This proceeding relates to the alleged fraudulent payments in the years 2012 and 2013 of over K71million by the State through the Department of Finance for legal bills of Paul Paraka trading as Paul Paraka Lawyers.
Justice Kariko disqualified himself early this week after an application (filed Oct 28,2016) which he was asked to look into, relied on an earlier interlocutory decision he made.
The earlier decision referred to emanates from an application for interim injunction by Marape and O’Neill where Justice Kariko determined that neither Marape nor the Prime Minister had standing in the substantive proceedings.
Paraka asked Justice Kariko to disqualify himself from further sitting on the case due to his earlier decision.
Marape’s lawyer, Robert Leo in October submitted in court that Justice Kariko’s earlier decision was of the view that he had conclusive opinion on the issue before the court which was yet to be determined in the substantive hearing.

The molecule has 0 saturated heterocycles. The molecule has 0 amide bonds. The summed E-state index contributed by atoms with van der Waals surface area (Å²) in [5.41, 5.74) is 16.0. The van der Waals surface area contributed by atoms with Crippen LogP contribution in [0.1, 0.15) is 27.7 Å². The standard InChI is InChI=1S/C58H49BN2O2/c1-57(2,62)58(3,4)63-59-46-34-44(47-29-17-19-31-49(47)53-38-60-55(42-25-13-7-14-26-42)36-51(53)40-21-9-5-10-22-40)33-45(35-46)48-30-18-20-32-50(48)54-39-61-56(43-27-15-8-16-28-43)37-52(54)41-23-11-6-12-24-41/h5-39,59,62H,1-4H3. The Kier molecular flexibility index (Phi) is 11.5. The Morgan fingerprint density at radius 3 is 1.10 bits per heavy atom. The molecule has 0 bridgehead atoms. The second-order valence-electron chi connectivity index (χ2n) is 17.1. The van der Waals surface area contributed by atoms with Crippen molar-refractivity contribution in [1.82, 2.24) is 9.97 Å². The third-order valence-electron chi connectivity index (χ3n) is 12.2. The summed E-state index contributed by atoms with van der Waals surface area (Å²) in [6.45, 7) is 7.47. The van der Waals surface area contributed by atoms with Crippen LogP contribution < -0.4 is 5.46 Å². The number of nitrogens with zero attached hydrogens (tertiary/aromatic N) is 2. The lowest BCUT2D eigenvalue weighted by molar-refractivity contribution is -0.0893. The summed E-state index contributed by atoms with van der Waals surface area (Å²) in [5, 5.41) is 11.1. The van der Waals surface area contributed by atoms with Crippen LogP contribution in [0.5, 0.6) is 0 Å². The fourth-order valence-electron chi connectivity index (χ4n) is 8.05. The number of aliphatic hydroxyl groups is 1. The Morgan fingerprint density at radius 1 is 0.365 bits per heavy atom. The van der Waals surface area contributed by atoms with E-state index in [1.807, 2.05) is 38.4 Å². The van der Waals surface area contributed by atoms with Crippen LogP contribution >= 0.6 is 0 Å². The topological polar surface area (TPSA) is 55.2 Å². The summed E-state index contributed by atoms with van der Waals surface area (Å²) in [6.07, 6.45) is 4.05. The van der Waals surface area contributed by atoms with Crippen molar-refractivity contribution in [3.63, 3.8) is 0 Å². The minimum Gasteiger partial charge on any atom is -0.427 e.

Leo told the court then that this was because of Justice Kariko’s interpretation of relevant provisions of the Lawyers Act 1986 and his views on whether the requirements under the National Court Rule for an application for taxation costs has been complied with.
Justice Kariko in his ruling on Monday said while he recognized that judges should not readily disqualify themselves form hearing cases, it was also important that the public should have confidence in the integrity of judges.
“It is in my opinion that because I made conclusive findings, on several pertinent issues for trial,” said Kariko.
He went on to say that those findings are such that a fair-minded lay observer with knowledge that he has made those findings, might have a reasonable apprehension that he may not bring an impartial and unprejudiced mind to determine not only pending notice of motions but the substantive proceeding also.
“I therefore disqualify myself from further hearing this case, which is now adjourned to the registry to be referred to the Civil Track Judge Administrator for re-allocation to another judge and for parties to be then advised accordingly,” Justice Kariko said.